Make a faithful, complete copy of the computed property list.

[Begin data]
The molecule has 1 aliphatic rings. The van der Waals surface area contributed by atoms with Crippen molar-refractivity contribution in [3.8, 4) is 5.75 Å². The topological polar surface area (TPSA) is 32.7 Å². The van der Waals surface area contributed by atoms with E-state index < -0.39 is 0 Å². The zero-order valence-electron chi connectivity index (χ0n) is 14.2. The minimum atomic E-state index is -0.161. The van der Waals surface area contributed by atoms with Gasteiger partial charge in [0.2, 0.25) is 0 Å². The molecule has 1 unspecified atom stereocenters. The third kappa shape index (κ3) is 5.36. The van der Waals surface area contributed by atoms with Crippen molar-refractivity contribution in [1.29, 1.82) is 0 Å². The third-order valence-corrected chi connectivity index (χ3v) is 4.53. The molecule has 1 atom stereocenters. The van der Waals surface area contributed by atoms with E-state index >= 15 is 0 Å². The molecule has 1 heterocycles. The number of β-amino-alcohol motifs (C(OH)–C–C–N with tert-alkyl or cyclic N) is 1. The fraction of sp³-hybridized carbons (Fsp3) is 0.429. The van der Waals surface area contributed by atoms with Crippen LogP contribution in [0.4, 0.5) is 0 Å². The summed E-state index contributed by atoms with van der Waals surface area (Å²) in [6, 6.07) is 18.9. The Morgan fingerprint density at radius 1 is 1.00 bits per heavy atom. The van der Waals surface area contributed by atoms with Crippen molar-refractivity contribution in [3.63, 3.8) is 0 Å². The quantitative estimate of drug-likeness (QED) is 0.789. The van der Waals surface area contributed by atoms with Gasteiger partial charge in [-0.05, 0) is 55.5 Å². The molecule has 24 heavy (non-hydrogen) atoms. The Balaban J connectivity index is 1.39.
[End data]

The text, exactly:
The molecule has 1 aliphatic rings. The van der Waals surface area contributed by atoms with Crippen molar-refractivity contribution in [3.8, 4) is 5.75 Å². The topological polar surface area (TPSA) is 32.7 Å². The van der Waals surface area contributed by atoms with E-state index < -0.39 is 0 Å². The zero-order valence-electron chi connectivity index (χ0n) is 14.2. The minimum atomic E-state index is -0.161. The van der Waals surface area contributed by atoms with Gasteiger partial charge in [0.2, 0.25) is 0 Å². The molecule has 1 unspecified atom stereocenters. The third kappa shape index (κ3) is 5.36. The van der Waals surface area contributed by atoms with Crippen molar-refractivity contribution in [1.29, 1.82) is 0 Å². The third-order valence-corrected chi connectivity index (χ3v) is 4.53. The molecule has 1 atom stereocenters. The van der Waals surface area contributed by atoms with E-state index >= 15 is 0 Å². The molecule has 1 heterocycles. The number of β-amino-alcohol motifs (C(OH)–C–C–N with tert-alkyl or cyclic N) is 1. The fraction of sp³-hybridized carbons (Fsp3) is 0.429. The van der Waals surface area contributed by atoms with Crippen LogP contribution in [0.4, 0.5) is 0 Å². The summed E-state index contributed by atoms with van der Waals surface area (Å²) in [6, 6.07) is 18.9. The Morgan fingerprint density at radius 1 is 1.00 bits per heavy atom. The van der Waals surface area contributed by atoms with Crippen molar-refractivity contribution in [3.63, 3.8) is 0 Å². The quantitative estimate of drug-likeness (QED) is 0.789. The van der Waals surface area contributed by atoms with Gasteiger partial charge in [-0.05, 0) is 55.5 Å². The molecule has 24 heavy (non-hydrogen) atoms. The Balaban J connectivity index is 1.39.